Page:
UN warns of risk of famine in Horn of Africa triggered by extreme drought
The United Nations’ World Food Programme (WFP) has warned that continuing failed rainfall triggered drought in Horn of Africa is raising risk of pushing 22 million people towards risk of starvation. For four years now, Kenya, Somalia and Ethiopia have failed rainfall causing the worst drought in 40 years. The aid groups have warned against famine conditions in the worst hit areas.
“The world needs to act now to protect the most vulnerable communities from the threat of widespread famine in the Horn of Africa,” the WFP executive director, David Beasley, said on Friday. “There is still no end in sight to this drought crisis, so we must get the resources needed to save lives and stop people plunging into catastrophic levels of hunger and starvation.”
The WFP had issued a similar warning in the beginning of 2022 that about 13 million people across the three countries of Horn of Africa were facing starvation, calling out international aid to curb the risk of extreme malnutrition and famine. But funds incoming was very slow, further derailed by Russia’s invasion on Ukraine. The war in Ukraine and its impact on world shifted focus from humanitarian crisis in Horn of Africa. The Russian invasion led to global food shortage and raised prices, further complicating the situation in the region.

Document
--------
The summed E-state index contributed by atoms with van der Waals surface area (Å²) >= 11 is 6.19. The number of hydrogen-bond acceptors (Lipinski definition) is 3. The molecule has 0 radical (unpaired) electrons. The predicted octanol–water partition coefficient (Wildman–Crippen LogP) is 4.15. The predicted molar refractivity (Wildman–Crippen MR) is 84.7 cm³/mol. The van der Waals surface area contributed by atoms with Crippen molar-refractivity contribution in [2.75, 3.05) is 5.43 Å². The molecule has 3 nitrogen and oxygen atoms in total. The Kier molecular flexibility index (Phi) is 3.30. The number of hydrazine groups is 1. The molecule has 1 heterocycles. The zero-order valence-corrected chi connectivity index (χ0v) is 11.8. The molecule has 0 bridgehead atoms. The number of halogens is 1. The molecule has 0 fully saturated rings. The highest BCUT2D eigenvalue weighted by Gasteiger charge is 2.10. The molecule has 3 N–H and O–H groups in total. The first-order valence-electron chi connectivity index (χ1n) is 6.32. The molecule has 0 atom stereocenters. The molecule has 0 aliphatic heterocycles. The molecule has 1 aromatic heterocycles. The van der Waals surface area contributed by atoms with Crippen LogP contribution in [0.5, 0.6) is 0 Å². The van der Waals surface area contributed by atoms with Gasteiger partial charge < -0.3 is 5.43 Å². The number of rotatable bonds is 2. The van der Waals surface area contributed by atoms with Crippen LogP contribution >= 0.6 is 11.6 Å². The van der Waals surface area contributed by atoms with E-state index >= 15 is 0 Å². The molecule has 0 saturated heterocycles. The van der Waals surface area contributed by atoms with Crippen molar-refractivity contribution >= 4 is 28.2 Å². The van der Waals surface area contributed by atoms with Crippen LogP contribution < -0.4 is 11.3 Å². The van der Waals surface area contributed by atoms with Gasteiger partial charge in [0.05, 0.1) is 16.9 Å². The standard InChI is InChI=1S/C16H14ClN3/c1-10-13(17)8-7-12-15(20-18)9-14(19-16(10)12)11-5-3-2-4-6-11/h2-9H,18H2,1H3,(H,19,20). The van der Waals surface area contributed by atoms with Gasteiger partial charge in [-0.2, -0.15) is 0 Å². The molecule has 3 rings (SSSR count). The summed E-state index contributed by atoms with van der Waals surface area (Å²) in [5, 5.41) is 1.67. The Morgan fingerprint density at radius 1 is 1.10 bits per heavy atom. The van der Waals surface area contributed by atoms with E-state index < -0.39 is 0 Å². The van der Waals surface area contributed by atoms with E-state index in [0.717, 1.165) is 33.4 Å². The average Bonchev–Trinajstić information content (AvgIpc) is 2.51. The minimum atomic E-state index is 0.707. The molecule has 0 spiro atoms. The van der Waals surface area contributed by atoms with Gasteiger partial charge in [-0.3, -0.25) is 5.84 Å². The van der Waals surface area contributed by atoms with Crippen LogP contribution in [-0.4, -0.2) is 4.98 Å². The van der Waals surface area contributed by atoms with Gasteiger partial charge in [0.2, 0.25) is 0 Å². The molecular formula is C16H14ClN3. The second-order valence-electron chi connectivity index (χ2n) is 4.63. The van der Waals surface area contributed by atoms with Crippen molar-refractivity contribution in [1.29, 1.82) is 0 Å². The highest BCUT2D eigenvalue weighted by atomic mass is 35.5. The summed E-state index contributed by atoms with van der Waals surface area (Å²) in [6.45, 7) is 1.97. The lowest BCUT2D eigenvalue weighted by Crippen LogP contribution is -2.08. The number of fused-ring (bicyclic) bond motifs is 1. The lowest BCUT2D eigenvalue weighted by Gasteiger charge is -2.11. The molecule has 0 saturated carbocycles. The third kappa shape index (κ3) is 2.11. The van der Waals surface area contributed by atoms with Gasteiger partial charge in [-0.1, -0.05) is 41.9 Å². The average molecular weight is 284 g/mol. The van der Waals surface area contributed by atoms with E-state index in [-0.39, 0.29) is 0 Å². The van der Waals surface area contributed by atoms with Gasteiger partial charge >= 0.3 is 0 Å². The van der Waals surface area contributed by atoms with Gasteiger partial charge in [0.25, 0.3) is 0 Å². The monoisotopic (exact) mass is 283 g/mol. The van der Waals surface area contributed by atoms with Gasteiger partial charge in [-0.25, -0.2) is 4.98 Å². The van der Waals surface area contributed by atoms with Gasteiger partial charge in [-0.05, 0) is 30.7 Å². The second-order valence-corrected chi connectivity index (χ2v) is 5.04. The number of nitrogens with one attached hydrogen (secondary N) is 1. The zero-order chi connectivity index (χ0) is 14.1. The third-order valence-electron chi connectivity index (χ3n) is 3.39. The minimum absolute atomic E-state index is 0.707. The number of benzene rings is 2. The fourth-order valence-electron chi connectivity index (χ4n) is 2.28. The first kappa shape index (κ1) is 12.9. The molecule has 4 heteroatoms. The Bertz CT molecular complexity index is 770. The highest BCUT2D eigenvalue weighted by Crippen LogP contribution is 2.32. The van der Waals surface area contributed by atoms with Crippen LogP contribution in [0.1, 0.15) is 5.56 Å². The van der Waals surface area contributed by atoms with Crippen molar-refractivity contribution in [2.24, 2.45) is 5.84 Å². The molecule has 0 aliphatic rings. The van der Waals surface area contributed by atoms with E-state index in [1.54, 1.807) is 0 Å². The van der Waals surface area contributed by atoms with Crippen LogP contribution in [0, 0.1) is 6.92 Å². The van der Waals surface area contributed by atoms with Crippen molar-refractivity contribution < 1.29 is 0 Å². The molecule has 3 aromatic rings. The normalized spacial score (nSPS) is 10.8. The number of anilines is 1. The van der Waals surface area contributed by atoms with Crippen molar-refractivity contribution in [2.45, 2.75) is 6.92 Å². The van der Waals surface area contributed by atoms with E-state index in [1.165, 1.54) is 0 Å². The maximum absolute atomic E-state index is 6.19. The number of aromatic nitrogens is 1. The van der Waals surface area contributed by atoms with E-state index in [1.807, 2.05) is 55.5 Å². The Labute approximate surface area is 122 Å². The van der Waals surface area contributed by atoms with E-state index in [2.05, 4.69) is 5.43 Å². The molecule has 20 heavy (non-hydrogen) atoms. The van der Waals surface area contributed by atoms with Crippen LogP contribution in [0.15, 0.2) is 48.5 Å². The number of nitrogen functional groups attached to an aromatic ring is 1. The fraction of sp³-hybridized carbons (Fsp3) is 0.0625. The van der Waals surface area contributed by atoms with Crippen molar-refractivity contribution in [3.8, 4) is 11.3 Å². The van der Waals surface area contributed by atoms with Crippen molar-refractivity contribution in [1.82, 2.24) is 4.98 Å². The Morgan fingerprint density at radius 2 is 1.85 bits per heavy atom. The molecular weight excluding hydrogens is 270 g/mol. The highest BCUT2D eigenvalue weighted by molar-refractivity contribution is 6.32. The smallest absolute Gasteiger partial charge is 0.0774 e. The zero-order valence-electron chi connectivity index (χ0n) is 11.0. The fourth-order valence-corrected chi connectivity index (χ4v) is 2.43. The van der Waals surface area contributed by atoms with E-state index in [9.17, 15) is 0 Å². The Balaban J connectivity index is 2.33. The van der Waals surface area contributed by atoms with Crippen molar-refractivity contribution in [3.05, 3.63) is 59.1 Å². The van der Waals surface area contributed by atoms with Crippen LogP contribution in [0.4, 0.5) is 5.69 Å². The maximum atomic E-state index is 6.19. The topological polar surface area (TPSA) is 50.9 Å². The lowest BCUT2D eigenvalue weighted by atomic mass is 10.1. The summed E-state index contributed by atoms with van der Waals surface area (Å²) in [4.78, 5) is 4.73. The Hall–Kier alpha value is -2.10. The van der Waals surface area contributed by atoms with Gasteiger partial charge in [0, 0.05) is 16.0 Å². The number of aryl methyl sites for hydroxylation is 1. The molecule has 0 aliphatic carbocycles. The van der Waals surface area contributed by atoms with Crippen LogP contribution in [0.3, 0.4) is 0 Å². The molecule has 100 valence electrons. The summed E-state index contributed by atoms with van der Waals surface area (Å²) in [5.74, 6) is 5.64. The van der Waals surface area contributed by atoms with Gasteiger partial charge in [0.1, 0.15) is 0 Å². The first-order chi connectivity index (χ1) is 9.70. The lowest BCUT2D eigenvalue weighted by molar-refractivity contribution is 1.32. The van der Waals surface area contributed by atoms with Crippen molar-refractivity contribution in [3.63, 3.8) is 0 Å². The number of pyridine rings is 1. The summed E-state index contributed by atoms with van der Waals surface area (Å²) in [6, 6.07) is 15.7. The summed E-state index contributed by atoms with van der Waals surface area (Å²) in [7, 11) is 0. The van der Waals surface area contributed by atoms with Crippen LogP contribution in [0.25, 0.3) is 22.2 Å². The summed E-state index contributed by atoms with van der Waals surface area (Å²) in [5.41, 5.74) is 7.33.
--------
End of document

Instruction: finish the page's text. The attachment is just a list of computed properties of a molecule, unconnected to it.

🆘#HornofAfrica Drought🆘— World Food Programme (@WFP) August 19, 2022
2️⃣2️⃣ million: The number of people projected to face extreme hunger in parts of Somalia, Ethiopia and Kenya due to drought.
At the start of the year, we warned that 13 million people were at risk…
Support is urgent.
According to WFP, by September at least 22 million people in Horn of Africa could face starvation. “This number will continue to climb, and the severity of hunger will deepen if the next rainy season … fails and the most vulnerable people do not receive humanitarian relief,” WFP said in a statement. “Needs will remain high into 2023 and famine is now a serious risk, particularly in Somalia”, where about half of the population of 15 million people is facing starvation.
UN Humanitarian Coordinator Martin Griffiths warned on Friday, “If we don’t step up in force now, it’ll run out and the malnourished children are likely to die first.”